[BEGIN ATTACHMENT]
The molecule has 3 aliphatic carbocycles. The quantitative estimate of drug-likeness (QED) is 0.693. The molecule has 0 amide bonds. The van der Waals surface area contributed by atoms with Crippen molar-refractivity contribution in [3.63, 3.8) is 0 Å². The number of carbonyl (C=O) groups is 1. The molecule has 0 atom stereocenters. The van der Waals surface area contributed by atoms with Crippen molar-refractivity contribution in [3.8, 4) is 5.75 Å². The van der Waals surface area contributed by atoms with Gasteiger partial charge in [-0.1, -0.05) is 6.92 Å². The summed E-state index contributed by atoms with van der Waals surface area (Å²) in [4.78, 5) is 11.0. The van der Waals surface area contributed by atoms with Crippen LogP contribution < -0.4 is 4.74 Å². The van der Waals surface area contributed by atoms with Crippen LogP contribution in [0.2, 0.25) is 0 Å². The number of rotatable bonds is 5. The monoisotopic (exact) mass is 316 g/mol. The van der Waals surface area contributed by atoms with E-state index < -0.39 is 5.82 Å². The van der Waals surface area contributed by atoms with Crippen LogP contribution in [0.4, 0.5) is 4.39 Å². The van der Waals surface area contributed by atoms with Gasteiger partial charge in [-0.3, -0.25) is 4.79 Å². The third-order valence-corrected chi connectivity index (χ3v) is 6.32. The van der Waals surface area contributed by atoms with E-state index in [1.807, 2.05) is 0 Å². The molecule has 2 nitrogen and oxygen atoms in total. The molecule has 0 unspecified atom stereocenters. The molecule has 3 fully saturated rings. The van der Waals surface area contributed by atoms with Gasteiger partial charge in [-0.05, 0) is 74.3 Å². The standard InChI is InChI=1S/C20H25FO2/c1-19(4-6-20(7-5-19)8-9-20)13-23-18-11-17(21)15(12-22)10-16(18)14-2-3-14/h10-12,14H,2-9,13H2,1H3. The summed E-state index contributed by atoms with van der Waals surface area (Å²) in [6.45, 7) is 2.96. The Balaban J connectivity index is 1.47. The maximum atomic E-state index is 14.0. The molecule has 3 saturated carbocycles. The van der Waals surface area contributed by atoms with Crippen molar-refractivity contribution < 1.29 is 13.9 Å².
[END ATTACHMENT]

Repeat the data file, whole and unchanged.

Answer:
The molecule has 3 aliphatic carbocycles. The quantitative estimate of drug-likeness (QED) is 0.693. The molecule has 0 amide bonds. The van der Waals surface area contributed by atoms with Crippen molar-refractivity contribution in [3.63, 3.8) is 0 Å². The number of carbonyl (C=O) groups is 1. The molecule has 0 atom stereocenters. The van der Waals surface area contributed by atoms with Crippen molar-refractivity contribution in [3.8, 4) is 5.75 Å². The van der Waals surface area contributed by atoms with Gasteiger partial charge in [-0.1, -0.05) is 6.92 Å². The summed E-state index contributed by atoms with van der Waals surface area (Å²) in [4.78, 5) is 11.0. The van der Waals surface area contributed by atoms with Crippen LogP contribution < -0.4 is 4.74 Å². The van der Waals surface area contributed by atoms with Crippen LogP contribution in [0.2, 0.25) is 0 Å². The number of rotatable bonds is 5. The monoisotopic (exact) mass is 316 g/mol. The van der Waals surface area contributed by atoms with E-state index < -0.39 is 5.82 Å². The van der Waals surface area contributed by atoms with Crippen LogP contribution in [0.4, 0.5) is 4.39 Å². The van der Waals surface area contributed by atoms with Gasteiger partial charge in [-0.3, -0.25) is 4.79 Å². The third-order valence-corrected chi connectivity index (χ3v) is 6.32. The van der Waals surface area contributed by atoms with E-state index in [1.807, 2.05) is 0 Å². The molecule has 2 nitrogen and oxygen atoms in total. The molecule has 0 unspecified atom stereocenters. The molecule has 3 fully saturated rings. The van der Waals surface area contributed by atoms with Gasteiger partial charge in [-0.05, 0) is 74.3 Å². The standard InChI is InChI=1S/C20H25FO2/c1-19(4-6-20(7-5-19)8-9-20)13-23-18-11-17(21)15(12-22)10-16(18)14-2-3-14/h10-12,14H,2-9,13H2,1H3. The summed E-state index contributed by atoms with van der Waals surface area (Å²) in [6.45, 7) is 2.96. The Balaban J connectivity index is 1.47. The maximum atomic E-state index is 14.0. The molecule has 3 saturated carbocycles. The van der Waals surface area contributed by atoms with Crippen molar-refractivity contribution < 1.29 is 13.9 Å².